A key trend shaping today’s pet owner population is its increasing diversity. Compared to a decade ago, pet owners are now more likely to be a member of a multicultural population segment (28 percent in 2018 vs. 22 percent in 2008).
“Between 2008 and 2018 the increase in the number of Hispanic, African American, Asian and other multicultural pet owners was five times higher than the increase in the number of non-Hispanic white pet owners,” says Packaged Facts Research Director David Sprinkle.
Packaged Facts reports that:
- Hispanics have become an especially significant part of the population of pet owners. The number of Latinos owning pets increased 44 percent from 15 million in 2008 to 22 million in 2018, a growth rate vastly greater than that experienced among non-Hispanic white pet owners.
- Although a much smaller population, the number of Asian pet owners grew at the same rate (45 percent), between 2008 and 2018.
- During the same period, the number of African American pet owners also increased at a healthy rate (24 percent).
- The impact of Latinos on dog or cat ownership has been especially pronounced. Over the past decade the number of Hispanic dog owners increased 59 percent. The number of Latino cat owners likewise increased 50 percent.
Dog Threads, a company that makes matching clothing for dogs and their owners, will appear on ABC’s “Shark Tank.”
You can see Scott and Gina Davis, founders of the Wayzata, MN-based firm, make their pitch to investors on Nov. 10, Bring Me the News reports.
The company sells items such as sweaters, T-shirts and plaid shirts.
The idea for Dog Threads came in 2014, when the couple were “looking for a festive party shirt for our fur baby, Thomas, to wear to our annual 4th of July barbecue,” according to the company’s website.
“We looked everywhere but could not find an outfit that matched his human-like personality or that was made with the quality he deserved.”
Officials at the Florida Department of Agriculture and Consumer Services (FDACS) confirmed Florida’s ninth case of West Nile virus (WNV) for 2019, in Broward County. The case is Broward County’s first this year.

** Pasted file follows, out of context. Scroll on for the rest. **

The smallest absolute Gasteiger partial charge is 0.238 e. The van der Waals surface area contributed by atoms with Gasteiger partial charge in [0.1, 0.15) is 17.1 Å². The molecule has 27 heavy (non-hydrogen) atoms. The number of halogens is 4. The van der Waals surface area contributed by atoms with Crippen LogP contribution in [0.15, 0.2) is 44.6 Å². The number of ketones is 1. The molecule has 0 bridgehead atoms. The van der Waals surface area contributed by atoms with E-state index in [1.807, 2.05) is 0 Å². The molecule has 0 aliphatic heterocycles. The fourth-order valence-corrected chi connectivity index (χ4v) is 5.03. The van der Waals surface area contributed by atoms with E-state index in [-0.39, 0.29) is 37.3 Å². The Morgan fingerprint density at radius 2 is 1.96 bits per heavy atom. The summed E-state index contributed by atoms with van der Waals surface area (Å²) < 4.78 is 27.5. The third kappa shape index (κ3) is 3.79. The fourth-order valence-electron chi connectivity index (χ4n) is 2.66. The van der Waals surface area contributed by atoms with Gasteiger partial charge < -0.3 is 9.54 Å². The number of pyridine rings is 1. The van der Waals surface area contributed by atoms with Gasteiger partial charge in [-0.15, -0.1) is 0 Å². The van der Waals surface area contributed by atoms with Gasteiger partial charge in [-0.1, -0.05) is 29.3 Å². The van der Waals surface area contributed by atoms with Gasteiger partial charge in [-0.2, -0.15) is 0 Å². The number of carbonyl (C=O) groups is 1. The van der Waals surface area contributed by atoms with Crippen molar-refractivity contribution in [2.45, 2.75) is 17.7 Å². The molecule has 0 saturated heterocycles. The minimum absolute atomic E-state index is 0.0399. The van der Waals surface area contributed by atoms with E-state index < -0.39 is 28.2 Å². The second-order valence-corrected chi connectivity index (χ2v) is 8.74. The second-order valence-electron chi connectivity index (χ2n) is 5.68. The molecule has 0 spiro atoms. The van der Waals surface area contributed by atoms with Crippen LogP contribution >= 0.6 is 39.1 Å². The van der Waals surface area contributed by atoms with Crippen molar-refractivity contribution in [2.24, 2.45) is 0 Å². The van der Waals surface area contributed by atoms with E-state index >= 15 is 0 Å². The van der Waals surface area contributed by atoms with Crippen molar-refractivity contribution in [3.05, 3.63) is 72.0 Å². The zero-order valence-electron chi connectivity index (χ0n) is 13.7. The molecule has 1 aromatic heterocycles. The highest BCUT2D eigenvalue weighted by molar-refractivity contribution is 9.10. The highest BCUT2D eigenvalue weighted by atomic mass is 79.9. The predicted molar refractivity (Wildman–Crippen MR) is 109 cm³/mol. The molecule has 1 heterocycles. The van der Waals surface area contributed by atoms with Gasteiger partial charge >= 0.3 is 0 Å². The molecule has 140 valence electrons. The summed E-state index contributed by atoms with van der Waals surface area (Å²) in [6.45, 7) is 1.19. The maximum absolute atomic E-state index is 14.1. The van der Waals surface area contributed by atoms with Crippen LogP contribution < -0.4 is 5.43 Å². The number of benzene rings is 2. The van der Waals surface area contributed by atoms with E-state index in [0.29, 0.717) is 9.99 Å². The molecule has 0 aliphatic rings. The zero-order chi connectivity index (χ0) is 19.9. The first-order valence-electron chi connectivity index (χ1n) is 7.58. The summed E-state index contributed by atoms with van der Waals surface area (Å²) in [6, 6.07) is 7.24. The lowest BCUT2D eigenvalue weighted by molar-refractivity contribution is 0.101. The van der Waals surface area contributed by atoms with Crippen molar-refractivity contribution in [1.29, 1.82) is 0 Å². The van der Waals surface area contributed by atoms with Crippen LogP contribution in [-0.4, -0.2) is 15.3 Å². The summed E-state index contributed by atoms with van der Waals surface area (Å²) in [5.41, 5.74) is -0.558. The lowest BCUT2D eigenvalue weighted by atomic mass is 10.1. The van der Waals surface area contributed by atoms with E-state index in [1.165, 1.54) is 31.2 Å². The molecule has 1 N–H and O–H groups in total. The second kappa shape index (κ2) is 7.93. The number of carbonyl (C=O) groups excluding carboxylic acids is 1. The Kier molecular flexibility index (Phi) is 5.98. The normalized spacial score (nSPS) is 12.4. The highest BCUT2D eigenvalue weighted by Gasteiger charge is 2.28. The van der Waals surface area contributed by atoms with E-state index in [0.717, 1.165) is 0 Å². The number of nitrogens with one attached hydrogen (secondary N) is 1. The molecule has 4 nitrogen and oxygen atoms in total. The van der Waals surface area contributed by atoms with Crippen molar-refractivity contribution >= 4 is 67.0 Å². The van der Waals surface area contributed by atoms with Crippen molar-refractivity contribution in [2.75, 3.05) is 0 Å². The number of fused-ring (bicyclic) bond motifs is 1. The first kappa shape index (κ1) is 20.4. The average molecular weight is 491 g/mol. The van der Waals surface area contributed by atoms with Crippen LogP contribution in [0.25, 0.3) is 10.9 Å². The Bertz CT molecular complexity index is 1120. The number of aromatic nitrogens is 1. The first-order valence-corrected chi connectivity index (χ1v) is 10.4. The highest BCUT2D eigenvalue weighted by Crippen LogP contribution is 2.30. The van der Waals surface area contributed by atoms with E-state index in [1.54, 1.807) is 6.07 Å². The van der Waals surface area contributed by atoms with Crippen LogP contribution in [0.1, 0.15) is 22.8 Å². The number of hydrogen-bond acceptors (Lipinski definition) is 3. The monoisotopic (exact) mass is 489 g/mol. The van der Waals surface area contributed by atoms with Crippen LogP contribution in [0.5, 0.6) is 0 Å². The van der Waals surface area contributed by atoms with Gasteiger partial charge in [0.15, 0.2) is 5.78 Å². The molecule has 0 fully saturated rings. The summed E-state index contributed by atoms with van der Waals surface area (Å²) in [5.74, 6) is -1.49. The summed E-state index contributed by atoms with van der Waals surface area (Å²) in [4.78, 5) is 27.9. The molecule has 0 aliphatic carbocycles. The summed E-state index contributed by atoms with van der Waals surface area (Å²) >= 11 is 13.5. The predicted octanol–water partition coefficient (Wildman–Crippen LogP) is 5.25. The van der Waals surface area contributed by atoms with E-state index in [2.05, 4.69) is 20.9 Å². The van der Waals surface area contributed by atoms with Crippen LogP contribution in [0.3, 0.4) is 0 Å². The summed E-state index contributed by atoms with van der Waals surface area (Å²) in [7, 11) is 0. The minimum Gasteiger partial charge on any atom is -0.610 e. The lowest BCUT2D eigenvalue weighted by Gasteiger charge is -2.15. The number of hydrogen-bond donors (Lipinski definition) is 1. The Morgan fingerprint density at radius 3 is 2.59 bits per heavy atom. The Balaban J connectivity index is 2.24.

The 2-year-old Standardbred mare, whose vaccination status is unknown, is reported as recovering.
WNV transmission occurs when infected mosquitoes feed on animals, as well as humans, after having fed on infected birds.
Clinical signs of WNV in horses include:
- Mild anorexia and depression
- Fine and coarse muscle and skin fasciculation;
- Hyperesthesia (hypersensitivity to touch and sound);
- Changes in mentation (mentality), when horses look like they’re daydreaming or “just not with it”;
- Occasional drowsiness;
- Propulsive walking (driving or pushing forward, often without control); and
- Spinal signs, including asymmetrical weakness; and
- Asymmetrical or symmetrical ataxia.
When it comes to survival, the freshwater mussel's approach to reproduction could give even Stephen King a case of the shivers. When it's time for their microscopic larvae to continue developing, female mussels must parasitically infect a specific host species of fish with their offspring. Some mussels eject their larvae into the water hoping they'll passively infect nearby fishes, but others take a more novel — some might say "cunning" — approach.
There are mussel species whose larvae are in packets disguised as small fish or insects, which larger fish attempt to eat, infecting themselves in the process. Other mussels have fleshy mantles that resemble prey desirable to their host fish species. When a hungry fish hones in on this "easy" meal, the mussel expels its larvae at the peckish diner or clamps its shell around it, restraining it and directly infecting its skin, fins and gills.
Terrifying as these Alien-like sneak attacks sound, infected fish aren't harmed by their hitchhiking guests, who eventually are covered over by tissue and have little impact on the fish's health or nutrition. After a few weeks, the juvenile mussels are ready to drop off, sometimes having been carried upstream to new locations they otherwise couldn't have reached. Recently, the Tennessee Aquarium joined forces with Tennessee Wildlife Resources Agency-managed Cumberland River Aquatic Center in Gallatin, Tennessee to lend a helping fin to the host-less offspring of four endangered species of native bivalves.